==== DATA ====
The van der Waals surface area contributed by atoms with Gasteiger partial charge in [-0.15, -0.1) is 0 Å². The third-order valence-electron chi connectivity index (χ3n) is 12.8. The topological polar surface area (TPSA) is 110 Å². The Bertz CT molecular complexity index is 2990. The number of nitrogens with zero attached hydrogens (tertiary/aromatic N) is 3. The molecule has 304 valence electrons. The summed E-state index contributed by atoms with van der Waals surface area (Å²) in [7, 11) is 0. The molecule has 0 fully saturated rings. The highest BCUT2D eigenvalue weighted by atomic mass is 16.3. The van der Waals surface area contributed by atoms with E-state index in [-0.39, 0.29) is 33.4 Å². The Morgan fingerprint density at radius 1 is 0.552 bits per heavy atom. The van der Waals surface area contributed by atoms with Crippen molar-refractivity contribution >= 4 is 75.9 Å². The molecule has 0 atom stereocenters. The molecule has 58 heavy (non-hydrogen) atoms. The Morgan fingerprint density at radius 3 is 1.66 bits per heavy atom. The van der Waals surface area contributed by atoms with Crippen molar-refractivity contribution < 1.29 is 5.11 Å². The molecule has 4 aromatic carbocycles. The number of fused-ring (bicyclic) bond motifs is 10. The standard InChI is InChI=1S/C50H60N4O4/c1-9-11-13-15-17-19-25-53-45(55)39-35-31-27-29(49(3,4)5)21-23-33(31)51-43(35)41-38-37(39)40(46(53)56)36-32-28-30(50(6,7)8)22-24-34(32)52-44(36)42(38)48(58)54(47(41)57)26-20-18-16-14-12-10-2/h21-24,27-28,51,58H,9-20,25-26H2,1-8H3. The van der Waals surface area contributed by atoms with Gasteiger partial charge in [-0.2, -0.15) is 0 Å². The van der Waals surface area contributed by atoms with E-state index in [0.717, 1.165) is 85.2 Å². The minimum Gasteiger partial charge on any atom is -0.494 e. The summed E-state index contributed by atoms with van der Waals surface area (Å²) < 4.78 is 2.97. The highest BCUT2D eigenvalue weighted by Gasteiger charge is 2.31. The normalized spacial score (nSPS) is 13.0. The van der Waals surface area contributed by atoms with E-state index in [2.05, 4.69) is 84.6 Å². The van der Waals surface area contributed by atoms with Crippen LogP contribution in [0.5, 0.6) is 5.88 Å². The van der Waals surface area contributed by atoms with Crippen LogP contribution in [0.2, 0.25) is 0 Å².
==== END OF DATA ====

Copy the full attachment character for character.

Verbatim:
The van der Waals surface area contributed by atoms with Gasteiger partial charge in [-0.15, -0.1) is 0 Å². The third-order valence-electron chi connectivity index (χ3n) is 12.8. The topological polar surface area (TPSA) is 110 Å². The Bertz CT molecular complexity index is 2990. The number of nitrogens with zero attached hydrogens (tertiary/aromatic N) is 3. The molecule has 304 valence electrons. The summed E-state index contributed by atoms with van der Waals surface area (Å²) in [7, 11) is 0. The molecule has 0 fully saturated rings. The highest BCUT2D eigenvalue weighted by atomic mass is 16.3. The van der Waals surface area contributed by atoms with E-state index in [-0.39, 0.29) is 33.4 Å². The Morgan fingerprint density at radius 1 is 0.552 bits per heavy atom. The van der Waals surface area contributed by atoms with Crippen molar-refractivity contribution >= 4 is 75.9 Å². The molecule has 0 atom stereocenters. The molecule has 58 heavy (non-hydrogen) atoms. The Morgan fingerprint density at radius 3 is 1.66 bits per heavy atom. The van der Waals surface area contributed by atoms with Crippen molar-refractivity contribution < 1.29 is 5.11 Å². The molecule has 4 aromatic carbocycles. The number of fused-ring (bicyclic) bond motifs is 10. The standard InChI is InChI=1S/C50H60N4O4/c1-9-11-13-15-17-19-25-53-45(55)39-35-31-27-29(49(3,4)5)21-23-33(31)51-43(35)41-38-37(39)40(46(53)56)36-32-28-30(50(6,7)8)22-24-34(32)52-44(36)42(38)48(58)54(47(41)57)26-20-18-16-14-12-10-2/h21-24,27-28,51,58H,9-20,25-26H2,1-8H3. The van der Waals surface area contributed by atoms with Gasteiger partial charge in [-0.2, -0.15) is 0 Å². The van der Waals surface area contributed by atoms with E-state index in [0.717, 1.165) is 85.2 Å². The minimum Gasteiger partial charge on any atom is -0.494 e. The summed E-state index contributed by atoms with van der Waals surface area (Å²) < 4.78 is 2.97. The highest BCUT2D eigenvalue weighted by Gasteiger charge is 2.31. The normalized spacial score (nSPS) is 13.0. The van der Waals surface area contributed by atoms with E-state index in [2.05, 4.69) is 84.6 Å². The van der Waals surface area contributed by atoms with Crippen LogP contribution in [0.5, 0.6) is 5.88 Å². The van der Waals surface area contributed by atoms with Crippen LogP contribution in [0.2, 0.25) is 0 Å².